We all know that Dartmoor is a large granite pluton forming an area of highland in the south west. This rather large igneous pluton exists as part of a much larger batholith that sits deep under the south west counties peninsular, linking areas such as Bodmin Moor , West Penwith and the Isles of Scilly.
The dominance of this huge granite node Dartmoor can easily draw one’s attention from the other rocks that are associated with Dartmoors scenery. The emplacement of such a large body of granite could not have happened without a few adjustments. These changes to the rock types on Dartmoor can be subtle but they can be spotted with practice.
If you know your rocks then a visit to White Tor SX 542786 and Boulters Tor SX 525780 on the west of Dartmoor will reveal a darker stone than the usual pale grey rounded Dartmoor boulders. The boulders at White Tor are dark grey, mottled and blockier, with sharper fractures than the more rounded edges of weathered granite boulders. Take a closer look and then you’ll see that there is a distinct lack of quartz to the crystal make-up and the minerals are all-together darker (greeny to black). The British Geological Survey suggest a coarse grained Gabbro, as related to Basaltic lava but cooled slowly to make a coarse-grained texture. The mottled appearance that is given the face of some boulders inset. helps reveal one of the differences from that of your more usual granite boulders.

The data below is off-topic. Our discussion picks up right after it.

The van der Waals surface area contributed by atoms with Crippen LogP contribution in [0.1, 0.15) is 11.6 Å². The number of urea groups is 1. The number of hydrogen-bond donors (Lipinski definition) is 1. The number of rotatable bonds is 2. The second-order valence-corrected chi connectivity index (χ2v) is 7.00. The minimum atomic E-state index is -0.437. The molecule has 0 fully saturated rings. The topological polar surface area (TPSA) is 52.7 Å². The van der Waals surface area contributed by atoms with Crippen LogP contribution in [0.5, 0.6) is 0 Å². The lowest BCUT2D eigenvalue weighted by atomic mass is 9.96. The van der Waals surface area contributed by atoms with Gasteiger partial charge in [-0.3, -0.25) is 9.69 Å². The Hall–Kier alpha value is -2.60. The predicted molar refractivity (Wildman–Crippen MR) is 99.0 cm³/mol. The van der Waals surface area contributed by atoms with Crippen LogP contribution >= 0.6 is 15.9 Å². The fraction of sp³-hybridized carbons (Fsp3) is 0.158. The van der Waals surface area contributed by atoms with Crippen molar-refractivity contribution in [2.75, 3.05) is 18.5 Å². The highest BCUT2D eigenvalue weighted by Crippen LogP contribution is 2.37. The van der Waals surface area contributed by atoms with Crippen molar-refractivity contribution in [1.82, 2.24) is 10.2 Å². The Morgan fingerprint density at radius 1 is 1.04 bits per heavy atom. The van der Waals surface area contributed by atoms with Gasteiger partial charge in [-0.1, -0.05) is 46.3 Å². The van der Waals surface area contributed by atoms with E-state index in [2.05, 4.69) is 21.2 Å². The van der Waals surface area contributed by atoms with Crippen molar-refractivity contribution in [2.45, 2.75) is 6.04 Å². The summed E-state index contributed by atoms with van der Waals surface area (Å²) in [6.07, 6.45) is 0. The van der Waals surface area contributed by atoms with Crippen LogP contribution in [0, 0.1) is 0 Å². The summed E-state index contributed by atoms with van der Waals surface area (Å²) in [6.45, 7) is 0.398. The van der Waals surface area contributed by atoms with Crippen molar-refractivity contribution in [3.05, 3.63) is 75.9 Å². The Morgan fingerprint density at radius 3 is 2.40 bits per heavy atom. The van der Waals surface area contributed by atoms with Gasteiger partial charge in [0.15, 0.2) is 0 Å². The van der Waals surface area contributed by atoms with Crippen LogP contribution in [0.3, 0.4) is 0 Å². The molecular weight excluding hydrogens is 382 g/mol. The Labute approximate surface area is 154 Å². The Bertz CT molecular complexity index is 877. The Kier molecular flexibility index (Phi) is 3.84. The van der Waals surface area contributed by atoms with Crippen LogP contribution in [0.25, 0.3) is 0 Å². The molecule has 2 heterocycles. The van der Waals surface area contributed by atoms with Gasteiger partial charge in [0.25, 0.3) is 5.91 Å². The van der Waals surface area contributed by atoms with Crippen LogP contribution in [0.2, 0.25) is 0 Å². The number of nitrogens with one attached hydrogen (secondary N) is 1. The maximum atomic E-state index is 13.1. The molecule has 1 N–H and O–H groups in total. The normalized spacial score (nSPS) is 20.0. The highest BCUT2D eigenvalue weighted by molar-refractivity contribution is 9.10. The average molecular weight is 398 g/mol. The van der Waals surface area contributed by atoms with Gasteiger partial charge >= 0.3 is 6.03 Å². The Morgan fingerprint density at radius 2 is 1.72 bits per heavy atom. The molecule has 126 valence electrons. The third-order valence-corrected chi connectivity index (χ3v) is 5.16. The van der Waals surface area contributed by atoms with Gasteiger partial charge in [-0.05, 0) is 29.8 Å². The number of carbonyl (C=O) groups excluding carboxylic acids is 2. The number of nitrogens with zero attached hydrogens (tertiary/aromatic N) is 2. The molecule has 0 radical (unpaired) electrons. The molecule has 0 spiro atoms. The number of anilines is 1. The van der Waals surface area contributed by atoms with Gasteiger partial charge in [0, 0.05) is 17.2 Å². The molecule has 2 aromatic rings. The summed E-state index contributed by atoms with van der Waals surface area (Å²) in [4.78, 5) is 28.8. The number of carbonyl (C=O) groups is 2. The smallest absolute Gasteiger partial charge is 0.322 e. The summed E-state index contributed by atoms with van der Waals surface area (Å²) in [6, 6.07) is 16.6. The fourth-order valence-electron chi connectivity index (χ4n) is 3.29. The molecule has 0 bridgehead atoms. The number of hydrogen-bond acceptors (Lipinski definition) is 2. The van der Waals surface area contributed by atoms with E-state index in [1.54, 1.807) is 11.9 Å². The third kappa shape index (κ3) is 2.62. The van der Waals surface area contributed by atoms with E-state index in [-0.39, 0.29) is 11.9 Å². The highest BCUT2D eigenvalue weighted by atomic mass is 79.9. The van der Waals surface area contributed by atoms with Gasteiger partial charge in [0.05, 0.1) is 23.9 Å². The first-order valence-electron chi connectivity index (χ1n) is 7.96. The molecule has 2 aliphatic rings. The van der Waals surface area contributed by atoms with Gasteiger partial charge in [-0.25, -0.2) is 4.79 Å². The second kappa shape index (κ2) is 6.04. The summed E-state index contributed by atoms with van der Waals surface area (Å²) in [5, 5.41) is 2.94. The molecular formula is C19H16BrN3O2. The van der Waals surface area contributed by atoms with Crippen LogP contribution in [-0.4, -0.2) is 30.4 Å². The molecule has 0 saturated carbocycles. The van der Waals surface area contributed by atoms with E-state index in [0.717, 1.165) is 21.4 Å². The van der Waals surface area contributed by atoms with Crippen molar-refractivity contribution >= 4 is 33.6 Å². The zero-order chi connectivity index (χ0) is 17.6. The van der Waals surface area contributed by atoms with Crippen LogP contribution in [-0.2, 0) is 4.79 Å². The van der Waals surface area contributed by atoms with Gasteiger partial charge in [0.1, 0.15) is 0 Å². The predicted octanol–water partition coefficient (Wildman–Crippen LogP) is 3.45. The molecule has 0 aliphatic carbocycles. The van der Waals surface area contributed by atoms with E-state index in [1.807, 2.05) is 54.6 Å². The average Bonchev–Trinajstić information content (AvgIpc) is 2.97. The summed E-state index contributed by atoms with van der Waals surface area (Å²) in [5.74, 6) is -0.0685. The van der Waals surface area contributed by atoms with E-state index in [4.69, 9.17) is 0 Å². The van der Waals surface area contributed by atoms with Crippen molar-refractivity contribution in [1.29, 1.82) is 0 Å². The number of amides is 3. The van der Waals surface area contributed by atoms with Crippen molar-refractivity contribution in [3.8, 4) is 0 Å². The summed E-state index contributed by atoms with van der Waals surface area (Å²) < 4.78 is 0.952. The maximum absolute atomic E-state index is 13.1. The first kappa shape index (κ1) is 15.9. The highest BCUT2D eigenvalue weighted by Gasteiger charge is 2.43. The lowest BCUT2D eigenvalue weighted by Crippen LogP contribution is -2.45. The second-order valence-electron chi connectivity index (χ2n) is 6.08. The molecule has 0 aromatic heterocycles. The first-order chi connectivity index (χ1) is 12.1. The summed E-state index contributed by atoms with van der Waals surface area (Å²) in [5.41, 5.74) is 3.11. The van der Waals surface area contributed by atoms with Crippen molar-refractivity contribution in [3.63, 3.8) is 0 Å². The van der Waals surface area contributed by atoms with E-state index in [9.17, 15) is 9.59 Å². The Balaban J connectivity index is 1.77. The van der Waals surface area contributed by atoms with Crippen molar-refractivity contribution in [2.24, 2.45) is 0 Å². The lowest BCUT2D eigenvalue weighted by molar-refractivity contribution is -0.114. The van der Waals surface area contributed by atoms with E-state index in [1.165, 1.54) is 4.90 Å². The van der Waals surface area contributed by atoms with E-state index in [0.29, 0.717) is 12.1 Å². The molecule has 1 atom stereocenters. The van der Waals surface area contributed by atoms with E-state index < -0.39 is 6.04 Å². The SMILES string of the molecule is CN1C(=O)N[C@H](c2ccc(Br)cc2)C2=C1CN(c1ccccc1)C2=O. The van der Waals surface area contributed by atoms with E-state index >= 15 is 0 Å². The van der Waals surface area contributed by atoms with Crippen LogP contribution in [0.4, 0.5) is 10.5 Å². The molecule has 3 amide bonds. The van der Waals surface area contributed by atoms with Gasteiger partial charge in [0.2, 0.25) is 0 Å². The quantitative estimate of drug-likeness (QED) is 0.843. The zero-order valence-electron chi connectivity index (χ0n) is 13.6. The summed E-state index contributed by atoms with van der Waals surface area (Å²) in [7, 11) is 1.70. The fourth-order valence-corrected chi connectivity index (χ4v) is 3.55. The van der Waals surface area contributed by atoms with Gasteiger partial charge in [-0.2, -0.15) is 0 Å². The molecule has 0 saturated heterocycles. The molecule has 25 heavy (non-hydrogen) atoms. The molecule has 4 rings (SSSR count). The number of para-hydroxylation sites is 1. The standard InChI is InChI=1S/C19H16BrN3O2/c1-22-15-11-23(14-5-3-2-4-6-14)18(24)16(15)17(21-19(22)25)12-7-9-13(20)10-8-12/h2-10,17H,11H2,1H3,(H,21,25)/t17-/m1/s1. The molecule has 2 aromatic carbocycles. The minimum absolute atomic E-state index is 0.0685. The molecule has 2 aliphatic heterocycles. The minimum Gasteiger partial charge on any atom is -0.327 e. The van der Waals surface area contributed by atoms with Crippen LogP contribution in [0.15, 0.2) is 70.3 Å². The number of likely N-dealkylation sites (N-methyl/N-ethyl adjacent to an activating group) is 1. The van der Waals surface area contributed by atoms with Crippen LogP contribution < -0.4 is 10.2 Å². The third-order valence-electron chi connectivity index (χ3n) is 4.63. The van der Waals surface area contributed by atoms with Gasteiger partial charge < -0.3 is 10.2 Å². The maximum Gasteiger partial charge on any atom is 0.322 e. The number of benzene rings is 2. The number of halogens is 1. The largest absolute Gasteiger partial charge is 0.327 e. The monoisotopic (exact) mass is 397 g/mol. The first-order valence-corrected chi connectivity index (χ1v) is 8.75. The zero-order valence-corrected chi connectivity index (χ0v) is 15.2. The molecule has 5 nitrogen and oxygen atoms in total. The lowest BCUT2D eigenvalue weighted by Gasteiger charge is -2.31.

Keep you eyes peeled, not all Dartmoor granite…is granite!